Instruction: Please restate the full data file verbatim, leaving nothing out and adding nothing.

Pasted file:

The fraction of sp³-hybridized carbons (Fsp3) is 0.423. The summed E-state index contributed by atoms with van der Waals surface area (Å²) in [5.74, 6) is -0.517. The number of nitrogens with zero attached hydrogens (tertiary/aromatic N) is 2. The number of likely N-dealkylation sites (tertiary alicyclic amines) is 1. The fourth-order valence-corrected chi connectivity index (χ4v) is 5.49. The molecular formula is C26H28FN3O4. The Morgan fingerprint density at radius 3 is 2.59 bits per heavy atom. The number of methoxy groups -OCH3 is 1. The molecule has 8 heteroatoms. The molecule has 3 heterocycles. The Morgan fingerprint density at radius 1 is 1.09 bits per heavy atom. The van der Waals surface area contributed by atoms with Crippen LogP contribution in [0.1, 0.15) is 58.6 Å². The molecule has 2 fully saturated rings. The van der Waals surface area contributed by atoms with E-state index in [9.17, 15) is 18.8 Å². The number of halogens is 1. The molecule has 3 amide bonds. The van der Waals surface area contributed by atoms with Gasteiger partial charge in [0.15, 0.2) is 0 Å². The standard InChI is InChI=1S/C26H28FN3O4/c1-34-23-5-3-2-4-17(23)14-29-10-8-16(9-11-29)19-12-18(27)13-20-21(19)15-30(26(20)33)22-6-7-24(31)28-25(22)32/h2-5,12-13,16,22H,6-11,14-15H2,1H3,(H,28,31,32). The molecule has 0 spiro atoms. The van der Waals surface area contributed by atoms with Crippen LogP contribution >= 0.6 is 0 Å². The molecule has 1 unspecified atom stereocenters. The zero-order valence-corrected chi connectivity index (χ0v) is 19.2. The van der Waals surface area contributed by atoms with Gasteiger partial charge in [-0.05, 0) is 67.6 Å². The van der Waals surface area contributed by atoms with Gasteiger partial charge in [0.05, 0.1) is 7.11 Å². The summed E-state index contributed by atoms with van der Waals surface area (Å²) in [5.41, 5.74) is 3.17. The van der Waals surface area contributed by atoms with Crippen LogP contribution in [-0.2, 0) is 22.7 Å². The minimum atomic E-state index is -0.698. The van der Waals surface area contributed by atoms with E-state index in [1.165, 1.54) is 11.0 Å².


The fraction of sp³-hybridized carbons (Fsp3) is 0.423. The summed E-state index contributed by atoms with van der Waals surface area (Å²) in [5.74, 6) is -0.517. The number of nitrogens with zero attached hydrogens (tertiary/aromatic N) is 2. The number of likely N-dealkylation sites (tertiary alicyclic amines) is 1. The fourth-order valence-corrected chi connectivity index (χ4v) is 5.49. The molecular formula is C26H28FN3O4. The Morgan fingerprint density at radius 3 is 2.59 bits per heavy atom. The number of methoxy groups -OCH3 is 1. The molecule has 8 heteroatoms. The molecule has 3 heterocycles. The Morgan fingerprint density at radius 1 is 1.09 bits per heavy atom. The van der Waals surface area contributed by atoms with Crippen LogP contribution in [0.1, 0.15) is 58.6 Å². The molecule has 2 fully saturated rings. The van der Waals surface area contributed by atoms with E-state index in [9.17, 15) is 18.8 Å². The number of halogens is 1. The molecule has 3 amide bonds. The van der Waals surface area contributed by atoms with Gasteiger partial charge in [0.15, 0.2) is 0 Å². The standard InChI is InChI=1S/C26H28FN3O4/c1-34-23-5-3-2-4-17(23)14-29-10-8-16(9-11-29)19-12-18(27)13-20-21(19)15-30(26(20)33)22-6-7-24(31)28-25(22)32/h2-5,12-13,16,22H,6-11,14-15H2,1H3,(H,28,31,32). The molecule has 0 spiro atoms. The van der Waals surface area contributed by atoms with Crippen LogP contribution >= 0.6 is 0 Å². The molecule has 1 unspecified atom stereocenters. The zero-order valence-corrected chi connectivity index (χ0v) is 19.2. The van der Waals surface area contributed by atoms with Gasteiger partial charge in [-0.05, 0) is 67.6 Å². The van der Waals surface area contributed by atoms with Gasteiger partial charge in [0.05, 0.1) is 7.11 Å². The summed E-state index contributed by atoms with van der Waals surface area (Å²) in [5.41, 5.74) is 3.17. The van der Waals surface area contributed by atoms with Crippen LogP contribution in [-0.2, 0) is 22.7 Å². The minimum atomic E-state index is -0.698. The van der Waals surface area contributed by atoms with E-state index in [1.165, 1.54) is 11.0 Å².